In response to “Lab Coats and Lunatics” from The Escapist Forum: Well the image of scientists in media is further complicated by our modern age. We use them as the vessels to carry plot. People value natural explanations for phenomenon more now than ever before, as a consequence media has to explain the extraordinary events that occur in an exciting story in a realistic way. Perhaps it is more that people care about realism, and back in the day when people believed in magic, etc. such supernatural elements were good enough in fantastical story telling.
Scientists are perfect for a more realistic story. Hence why science is often the enemy, but also the force of good.
I think a good example of how science has changed how we approach story telling is with zombie horror. Can you think of a recent zombie movie/game that had a supernatural explanation for a zombie outbreak? It used to be the norm, some sort of dark magic, pact with Satan, some sort of power beyond scientific understanding. Now it is almost always some sort of science/research gone wrong (with the exception of aliens, but even then often a scientific explanation of the zombie tech is at least hinted).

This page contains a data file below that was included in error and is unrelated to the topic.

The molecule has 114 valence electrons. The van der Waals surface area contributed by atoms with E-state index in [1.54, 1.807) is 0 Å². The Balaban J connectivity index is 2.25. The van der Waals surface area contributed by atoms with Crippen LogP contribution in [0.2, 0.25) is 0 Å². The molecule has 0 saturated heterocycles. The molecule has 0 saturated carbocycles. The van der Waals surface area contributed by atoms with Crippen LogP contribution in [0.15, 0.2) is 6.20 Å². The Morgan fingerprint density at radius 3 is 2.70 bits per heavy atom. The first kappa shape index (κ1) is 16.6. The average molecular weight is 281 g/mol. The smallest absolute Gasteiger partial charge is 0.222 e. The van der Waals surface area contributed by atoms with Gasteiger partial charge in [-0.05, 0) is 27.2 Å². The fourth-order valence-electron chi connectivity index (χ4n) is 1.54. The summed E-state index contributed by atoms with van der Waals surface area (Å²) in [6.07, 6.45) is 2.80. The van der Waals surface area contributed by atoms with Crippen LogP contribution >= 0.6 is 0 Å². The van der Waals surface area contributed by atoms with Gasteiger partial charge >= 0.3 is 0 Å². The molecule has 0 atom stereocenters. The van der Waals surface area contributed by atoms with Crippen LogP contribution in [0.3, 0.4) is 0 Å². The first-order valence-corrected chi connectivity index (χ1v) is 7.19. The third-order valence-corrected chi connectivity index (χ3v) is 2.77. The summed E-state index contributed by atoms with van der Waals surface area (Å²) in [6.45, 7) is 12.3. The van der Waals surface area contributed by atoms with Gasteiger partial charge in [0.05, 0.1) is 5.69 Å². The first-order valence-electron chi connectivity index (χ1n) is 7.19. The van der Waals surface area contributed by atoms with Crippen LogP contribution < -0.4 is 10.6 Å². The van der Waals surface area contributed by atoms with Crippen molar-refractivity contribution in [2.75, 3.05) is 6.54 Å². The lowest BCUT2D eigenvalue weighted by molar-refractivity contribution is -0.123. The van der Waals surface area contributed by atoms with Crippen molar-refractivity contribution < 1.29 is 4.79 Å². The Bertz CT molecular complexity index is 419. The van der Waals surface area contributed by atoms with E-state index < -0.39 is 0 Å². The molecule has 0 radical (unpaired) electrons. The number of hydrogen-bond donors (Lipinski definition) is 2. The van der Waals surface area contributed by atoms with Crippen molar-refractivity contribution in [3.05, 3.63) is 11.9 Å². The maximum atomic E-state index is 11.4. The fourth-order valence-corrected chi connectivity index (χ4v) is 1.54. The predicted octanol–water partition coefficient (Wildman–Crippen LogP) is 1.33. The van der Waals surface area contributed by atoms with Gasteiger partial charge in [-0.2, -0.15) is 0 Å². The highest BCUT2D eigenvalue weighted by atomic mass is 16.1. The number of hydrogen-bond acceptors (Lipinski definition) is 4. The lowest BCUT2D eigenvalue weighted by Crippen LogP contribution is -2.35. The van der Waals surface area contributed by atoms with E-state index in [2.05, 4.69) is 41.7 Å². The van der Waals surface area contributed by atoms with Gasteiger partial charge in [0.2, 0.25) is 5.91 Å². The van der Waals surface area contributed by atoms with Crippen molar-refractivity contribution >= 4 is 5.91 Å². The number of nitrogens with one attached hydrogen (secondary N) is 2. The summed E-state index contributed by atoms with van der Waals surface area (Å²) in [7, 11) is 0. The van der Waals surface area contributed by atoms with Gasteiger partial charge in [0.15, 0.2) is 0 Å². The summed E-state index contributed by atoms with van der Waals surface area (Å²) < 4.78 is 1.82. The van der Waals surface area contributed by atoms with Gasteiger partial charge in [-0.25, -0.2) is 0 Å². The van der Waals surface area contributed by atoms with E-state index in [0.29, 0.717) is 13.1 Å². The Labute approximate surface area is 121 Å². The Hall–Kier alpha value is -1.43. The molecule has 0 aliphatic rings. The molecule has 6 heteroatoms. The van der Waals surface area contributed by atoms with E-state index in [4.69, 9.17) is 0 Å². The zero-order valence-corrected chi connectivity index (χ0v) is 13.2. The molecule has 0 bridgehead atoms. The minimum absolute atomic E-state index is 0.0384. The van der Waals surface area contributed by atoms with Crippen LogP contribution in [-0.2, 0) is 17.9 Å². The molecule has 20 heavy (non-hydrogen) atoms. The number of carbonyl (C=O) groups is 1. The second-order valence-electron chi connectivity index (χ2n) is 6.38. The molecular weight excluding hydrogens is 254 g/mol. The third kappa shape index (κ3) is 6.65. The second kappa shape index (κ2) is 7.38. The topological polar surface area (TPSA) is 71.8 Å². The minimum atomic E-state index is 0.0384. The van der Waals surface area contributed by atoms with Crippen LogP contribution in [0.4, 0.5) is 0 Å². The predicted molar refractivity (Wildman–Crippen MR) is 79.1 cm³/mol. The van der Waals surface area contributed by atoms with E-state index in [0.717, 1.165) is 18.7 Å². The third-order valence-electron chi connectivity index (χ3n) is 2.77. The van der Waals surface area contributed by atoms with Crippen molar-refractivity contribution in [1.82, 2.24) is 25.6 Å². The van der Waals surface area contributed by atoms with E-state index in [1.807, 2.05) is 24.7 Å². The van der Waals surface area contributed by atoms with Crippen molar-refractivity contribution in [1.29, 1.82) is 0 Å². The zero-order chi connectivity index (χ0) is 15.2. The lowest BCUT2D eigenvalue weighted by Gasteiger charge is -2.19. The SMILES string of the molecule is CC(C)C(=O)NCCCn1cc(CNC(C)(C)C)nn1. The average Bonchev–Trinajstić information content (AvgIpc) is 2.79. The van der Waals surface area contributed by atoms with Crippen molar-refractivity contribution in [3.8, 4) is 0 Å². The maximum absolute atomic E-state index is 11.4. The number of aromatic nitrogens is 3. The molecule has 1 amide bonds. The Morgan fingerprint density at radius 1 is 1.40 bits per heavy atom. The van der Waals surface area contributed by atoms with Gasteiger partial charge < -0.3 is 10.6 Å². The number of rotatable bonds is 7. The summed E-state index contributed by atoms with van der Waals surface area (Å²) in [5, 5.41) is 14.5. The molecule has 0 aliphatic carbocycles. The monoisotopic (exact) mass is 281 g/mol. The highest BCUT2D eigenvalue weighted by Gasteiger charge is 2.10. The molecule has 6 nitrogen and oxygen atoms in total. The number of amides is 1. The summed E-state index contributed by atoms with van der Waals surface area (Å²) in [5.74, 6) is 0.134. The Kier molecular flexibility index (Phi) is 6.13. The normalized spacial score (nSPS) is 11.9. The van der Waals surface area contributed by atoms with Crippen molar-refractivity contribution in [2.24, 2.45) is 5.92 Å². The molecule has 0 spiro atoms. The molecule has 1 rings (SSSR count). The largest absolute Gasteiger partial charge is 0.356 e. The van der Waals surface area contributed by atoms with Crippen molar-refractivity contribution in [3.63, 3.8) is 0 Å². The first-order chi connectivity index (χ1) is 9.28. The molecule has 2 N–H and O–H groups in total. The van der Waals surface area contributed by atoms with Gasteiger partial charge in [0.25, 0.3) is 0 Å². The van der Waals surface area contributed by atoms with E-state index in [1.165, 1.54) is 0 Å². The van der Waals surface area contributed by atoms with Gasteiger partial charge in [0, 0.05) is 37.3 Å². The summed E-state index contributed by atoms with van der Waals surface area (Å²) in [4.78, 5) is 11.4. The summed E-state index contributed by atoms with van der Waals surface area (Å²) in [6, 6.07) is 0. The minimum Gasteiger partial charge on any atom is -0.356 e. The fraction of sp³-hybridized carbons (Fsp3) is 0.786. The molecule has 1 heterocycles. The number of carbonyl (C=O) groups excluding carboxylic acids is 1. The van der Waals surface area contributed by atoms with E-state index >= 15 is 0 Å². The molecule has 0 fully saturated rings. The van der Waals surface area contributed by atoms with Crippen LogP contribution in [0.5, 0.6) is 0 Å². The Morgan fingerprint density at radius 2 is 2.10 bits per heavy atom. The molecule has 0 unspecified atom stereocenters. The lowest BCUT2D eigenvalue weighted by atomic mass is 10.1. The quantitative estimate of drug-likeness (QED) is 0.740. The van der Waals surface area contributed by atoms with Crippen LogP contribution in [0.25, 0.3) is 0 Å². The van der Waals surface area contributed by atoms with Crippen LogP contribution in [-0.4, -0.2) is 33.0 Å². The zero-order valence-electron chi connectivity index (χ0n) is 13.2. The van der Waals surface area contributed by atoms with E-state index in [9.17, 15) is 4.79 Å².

As for myself, I am a biologist. I find issues of how certain religions view our field more pressing a concern. But it is interesting to note how the world thinks I and others in the field work. From video games to television with the cooly dark lit labs with multi-colored fluids it is fun to witness. I mostly find myself asking, ‘why don’t my labs look that cool?’
I think this presents one of the great opportunities of gaming. We learn better when we play with something – as a general rule – so illustrating scientific principles in a fun way is a really great opportunity to get people interested in a subject that can have a high barrier to entry.
We need more people like Jeremy C. Smith and Peter Irvin, who make games that push the boundaries of game design, and I mean real game design. When someday, someone makes a real phisics engine, remember, Peter Irvin and Jeremy C. Smith did it first.